Protein engineering is the crucial pulse of the booming, relatively new scientific discipline. Scientists grow, harvest, and reprogram proteins to become new drug therapeutics, environmentally friendly fuels, and vaccines. Producing proteins quickly and in large quantities has been and remains a major challenge in the field.
"There's an increasing demand for cost-effective, scalable, highly yielding systems to make proteins," said Northwestern University synthetic biologist Michael Jewett. "We want to address this need, which could help lead to new targeted therapies that attack disease or enzymes that make sustainable chemicals."
An assistant professor of chemical and biological engineering in the McCormick School of Engineering, Jewett and his team have pioneered a new protein production method that is faster and cheaper than ever before, making synthetic biology research more accessible for laboratories everywhere--even in high schools.
Supported by DARPA and the Army Research Office, the research is published in the March 2015 issue of Scientific Reports. Yong Chan Kwon, a postdoctoral associate in Jewett's lab, coauthored the paper.
Jewett's research addresses a technological gap in cell-free protein synthesis (CFPS), a method of producing proteins without using living, intact organisms. In recent years, CFPS has emerged to help satisfy a growing demand for simple and efficient protein expression technologies. While CFPS bypasses growing proteins in fastidious microorganisms, such as yeast and bacteria, it requires highly specialized, costly equipment. Researchers must use a large, steel fermenter to grow cells and then a French press to lyse the cells, or remove their cellular walls under high pressure, which leaves behind their coveted enzymes for use as catalysts to produce proteins.
"Despite the fact that cell-free translation systems have improved over the past few decades, it is still difficult to standardize protocols within and across labs and costly equipment can be too expensive for some," Jewett said. "Most labs--certainly high school labs--cannot afford the high-pressure homogenization equipment."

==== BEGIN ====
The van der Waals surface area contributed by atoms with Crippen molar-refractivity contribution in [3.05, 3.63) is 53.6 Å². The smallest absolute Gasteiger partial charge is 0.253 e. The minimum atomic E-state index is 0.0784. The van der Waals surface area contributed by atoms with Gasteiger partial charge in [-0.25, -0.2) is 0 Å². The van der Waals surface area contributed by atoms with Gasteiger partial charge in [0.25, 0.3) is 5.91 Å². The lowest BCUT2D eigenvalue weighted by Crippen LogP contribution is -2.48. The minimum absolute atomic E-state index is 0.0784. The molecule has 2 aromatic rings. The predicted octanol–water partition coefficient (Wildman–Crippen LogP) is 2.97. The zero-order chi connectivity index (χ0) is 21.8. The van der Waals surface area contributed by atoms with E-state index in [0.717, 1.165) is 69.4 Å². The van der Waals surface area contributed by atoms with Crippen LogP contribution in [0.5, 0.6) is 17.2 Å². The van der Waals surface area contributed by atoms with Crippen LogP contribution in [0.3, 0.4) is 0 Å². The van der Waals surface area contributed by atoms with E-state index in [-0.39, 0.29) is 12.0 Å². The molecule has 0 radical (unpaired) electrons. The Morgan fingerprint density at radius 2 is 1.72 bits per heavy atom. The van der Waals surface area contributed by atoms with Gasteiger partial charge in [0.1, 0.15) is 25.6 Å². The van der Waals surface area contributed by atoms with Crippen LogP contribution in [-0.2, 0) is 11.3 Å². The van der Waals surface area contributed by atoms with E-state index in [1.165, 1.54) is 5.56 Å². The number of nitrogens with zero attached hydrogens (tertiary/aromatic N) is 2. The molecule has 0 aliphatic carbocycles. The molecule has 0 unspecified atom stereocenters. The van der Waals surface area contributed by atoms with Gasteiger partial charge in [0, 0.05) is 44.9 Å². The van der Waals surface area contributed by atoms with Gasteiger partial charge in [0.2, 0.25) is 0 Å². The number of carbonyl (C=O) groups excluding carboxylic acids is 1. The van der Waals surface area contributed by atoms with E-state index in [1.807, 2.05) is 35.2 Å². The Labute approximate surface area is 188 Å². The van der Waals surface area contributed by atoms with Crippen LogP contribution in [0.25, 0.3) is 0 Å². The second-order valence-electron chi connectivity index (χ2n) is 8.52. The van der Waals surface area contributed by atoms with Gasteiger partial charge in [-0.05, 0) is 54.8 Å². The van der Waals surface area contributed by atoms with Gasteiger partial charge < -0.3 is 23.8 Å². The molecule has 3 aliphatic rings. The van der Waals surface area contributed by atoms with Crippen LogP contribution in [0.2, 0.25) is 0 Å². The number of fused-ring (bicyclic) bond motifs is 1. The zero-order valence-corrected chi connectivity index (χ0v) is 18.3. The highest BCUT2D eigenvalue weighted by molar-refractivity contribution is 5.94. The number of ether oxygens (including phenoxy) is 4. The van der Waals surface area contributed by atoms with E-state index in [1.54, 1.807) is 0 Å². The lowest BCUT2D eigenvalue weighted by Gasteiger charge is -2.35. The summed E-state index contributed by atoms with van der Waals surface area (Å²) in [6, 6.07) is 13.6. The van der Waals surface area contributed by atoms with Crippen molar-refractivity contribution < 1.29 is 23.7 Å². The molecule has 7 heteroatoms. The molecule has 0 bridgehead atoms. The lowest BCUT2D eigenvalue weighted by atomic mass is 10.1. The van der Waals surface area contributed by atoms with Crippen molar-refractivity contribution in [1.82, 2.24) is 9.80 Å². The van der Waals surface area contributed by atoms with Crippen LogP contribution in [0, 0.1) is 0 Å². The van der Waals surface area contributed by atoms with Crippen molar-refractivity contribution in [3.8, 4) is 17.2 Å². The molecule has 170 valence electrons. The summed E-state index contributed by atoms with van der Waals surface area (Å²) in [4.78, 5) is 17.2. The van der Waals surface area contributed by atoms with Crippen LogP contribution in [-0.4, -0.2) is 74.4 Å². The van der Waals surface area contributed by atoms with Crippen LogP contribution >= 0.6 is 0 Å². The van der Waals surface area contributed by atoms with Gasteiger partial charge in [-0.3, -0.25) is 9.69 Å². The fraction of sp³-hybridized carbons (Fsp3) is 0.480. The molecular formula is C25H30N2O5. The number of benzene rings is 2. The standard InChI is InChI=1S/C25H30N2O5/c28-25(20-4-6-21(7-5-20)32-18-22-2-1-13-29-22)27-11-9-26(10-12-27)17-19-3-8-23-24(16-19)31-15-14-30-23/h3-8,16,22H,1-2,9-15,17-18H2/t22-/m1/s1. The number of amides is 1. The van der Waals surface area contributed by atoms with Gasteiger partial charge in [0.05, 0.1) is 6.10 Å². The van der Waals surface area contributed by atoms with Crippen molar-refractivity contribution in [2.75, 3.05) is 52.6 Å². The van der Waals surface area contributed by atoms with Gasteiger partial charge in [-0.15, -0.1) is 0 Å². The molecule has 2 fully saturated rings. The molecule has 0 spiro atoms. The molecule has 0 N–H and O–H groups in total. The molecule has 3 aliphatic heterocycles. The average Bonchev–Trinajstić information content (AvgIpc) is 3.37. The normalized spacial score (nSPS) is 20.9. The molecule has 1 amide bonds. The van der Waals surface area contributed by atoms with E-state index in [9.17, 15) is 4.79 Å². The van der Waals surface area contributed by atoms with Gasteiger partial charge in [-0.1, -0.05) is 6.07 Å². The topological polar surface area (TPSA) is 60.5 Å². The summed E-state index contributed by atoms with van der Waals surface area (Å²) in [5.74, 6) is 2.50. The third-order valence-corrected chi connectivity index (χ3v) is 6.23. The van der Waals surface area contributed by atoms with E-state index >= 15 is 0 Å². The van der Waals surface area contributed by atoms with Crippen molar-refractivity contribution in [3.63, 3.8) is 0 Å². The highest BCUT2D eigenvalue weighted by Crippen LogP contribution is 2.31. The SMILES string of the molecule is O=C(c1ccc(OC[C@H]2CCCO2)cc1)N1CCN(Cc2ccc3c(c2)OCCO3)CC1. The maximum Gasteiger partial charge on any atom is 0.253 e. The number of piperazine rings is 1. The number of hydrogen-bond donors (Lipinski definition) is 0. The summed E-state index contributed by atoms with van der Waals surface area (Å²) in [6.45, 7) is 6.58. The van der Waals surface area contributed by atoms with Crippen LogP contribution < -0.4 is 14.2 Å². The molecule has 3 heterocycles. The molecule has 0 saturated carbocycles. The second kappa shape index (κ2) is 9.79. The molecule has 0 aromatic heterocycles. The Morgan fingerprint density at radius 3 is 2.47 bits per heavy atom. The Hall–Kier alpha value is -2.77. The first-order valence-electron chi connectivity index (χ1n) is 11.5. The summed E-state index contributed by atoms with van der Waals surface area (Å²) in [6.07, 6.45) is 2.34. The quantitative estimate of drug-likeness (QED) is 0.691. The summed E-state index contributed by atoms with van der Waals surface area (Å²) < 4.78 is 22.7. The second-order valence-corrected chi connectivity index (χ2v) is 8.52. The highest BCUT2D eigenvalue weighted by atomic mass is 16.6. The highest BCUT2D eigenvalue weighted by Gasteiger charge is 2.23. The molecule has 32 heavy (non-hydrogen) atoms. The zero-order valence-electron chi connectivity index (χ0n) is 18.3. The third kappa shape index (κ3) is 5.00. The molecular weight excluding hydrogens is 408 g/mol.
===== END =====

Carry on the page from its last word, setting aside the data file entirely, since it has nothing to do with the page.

Jewett's new technique replaces the fermenter and French press with two inexpensive pieces of equipment that are common to the typical lab: standard culture tubes and shake flasks. His group grew two commercially available strains of E.coli in small test tubes and then vibrated them in a sonicator until their cellular walls were lysed.
"The community used to think that using this inexpensive vibration model was impossible," Jewett said. "When you vibrate cells, they heat up a lot, which could inactivate the catalysts needed to make a protein. Building off recent work from Bradley Bundy's lab at Brigham Young University, we found a way to map the proper amount of energy input of the sonication to get the cells lysed without heating up too much."
Not only does this method use inexpensive equipment, but it also produces more crude extract catalysts for making proteins in less time. According to Jewett, his approach can make 100 lysates in one day as compared to the standard fermentation approach, which can make 100 lysates in eight months.
"This affords us a tremendous amount of new opportunities and advantages for making products," Jewett said. "And we hope it will allow more researchers to enter the field."
Other laboratories, using bacteria different from E. coli, have already implemented Jewett's technique with success. In fact, Reyvin Reyes, a Niles West High School student who worked with Ben Des Soye in Jewett's lab, used the new method for a project and was named a semi-finalist in the 2015 INTEL Science Talent Search.
"Even as a high school student, Reyvin was able to adopt this new technique really quickly," Jewett said. "My end hope is that this will be a new technological innovation that other labs will be able to use and be able to take advantage and leverage the cell-free protein synthesis platforms. It could democratize the field."
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